A package of three appropriations bills stalled Thursday when Republicans and Democrats failed to agree on an amendment process, a problem that has caused gridlock in the chamber all year.
This week, senators will likely begin debate on the Sportsmen’s Act, which would increase access to federal land by those who hunt and fish and would require the federal government to factor in how land management impacts recreational access.
The “Lowering Gasoline Prices to Fuel an America that Works Act” won’t win over many Democrats, who favor green energy policies that reduce the nation’s dependency on fossil fuels.
But the Republican majority will easily pass the legislation, which would expand offshore drilling on both coasts and Alaska’s National Petroleum Reserve, speed up oil and natural gas lease sales and put steps in place to improve accountability, safety and efficiency in offshore energy operations.
Republicans say the legislation is needed because President Obama has put policies in place that have caused the nation's oil and natural gas production to drop by 6 percent and 28 percent respectively.
“The best way to create jobs and help address rising prices is to develop the American energy resources we have right here at home,” House Natural Resources Committee Chairman Doc Hastings, R-Wash., said.
Democrats are all but guaranteed to vote against a House Energy and Commerce bill that would strip authority from the president to approve interstate pipeline projects. The bill is aimed at preventing a repeat in the delay of projects like the Keystone XL oil pipeline.
Obama has put off deciding whether to allow the $5.4 billion pipeline project to bisect the United States and it is now on hold.
Under the GOP bill, the president and Department of State would no longer be in charge of deciding the fate of such projects. Instead, the Commerce Department would be in charge of approving pipeline projects and would have to do so in 120 days unless it poses a national security threat.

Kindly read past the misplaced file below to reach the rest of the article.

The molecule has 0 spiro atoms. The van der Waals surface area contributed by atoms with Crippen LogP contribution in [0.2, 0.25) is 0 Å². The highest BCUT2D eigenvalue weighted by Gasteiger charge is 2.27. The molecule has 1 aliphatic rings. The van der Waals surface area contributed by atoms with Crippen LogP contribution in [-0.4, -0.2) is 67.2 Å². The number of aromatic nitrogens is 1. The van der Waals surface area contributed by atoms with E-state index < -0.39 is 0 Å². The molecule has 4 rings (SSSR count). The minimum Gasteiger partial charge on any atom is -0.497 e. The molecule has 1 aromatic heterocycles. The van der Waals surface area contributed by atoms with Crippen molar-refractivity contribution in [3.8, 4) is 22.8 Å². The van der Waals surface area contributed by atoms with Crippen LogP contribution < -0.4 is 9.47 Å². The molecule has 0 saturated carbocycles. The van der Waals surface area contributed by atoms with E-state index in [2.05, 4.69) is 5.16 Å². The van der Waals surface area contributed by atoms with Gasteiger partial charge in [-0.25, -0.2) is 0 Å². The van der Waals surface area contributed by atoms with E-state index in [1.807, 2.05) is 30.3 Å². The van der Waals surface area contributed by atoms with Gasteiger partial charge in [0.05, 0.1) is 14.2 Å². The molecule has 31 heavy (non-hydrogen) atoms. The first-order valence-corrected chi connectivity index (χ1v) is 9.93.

The House will also vote on legislation that would speed up American exports of natural gas. Proponents of the North American Energy Infrastructure Act, including the U.S. Chamber of Commerce, say the legislation would boost the economy and help countries like Ukraine lessen its dependency on Russian oil.
Opponents say the measure would require years of infrastructure development and would raise U.S. energy prices by cutting the supply available domestically.
In addition to floor legislation, the House Judiciary Committee will spotlight the mass border migration of unaccompanied children with a hearing titled, “An Administration Made Disaster: The South Texas Border Surge of Unaccompanied Alien Minors.”
Republicans are angered by President Obama’s recent executive action that allows illegal immigrant children to remain in the United States. Critics of this policy believe it is playing a key role in attracting thousands of illegal immigrants to cross into Texas, causing a humanitarian crisis that overwhelmed federal and local officials are struggling to resolve.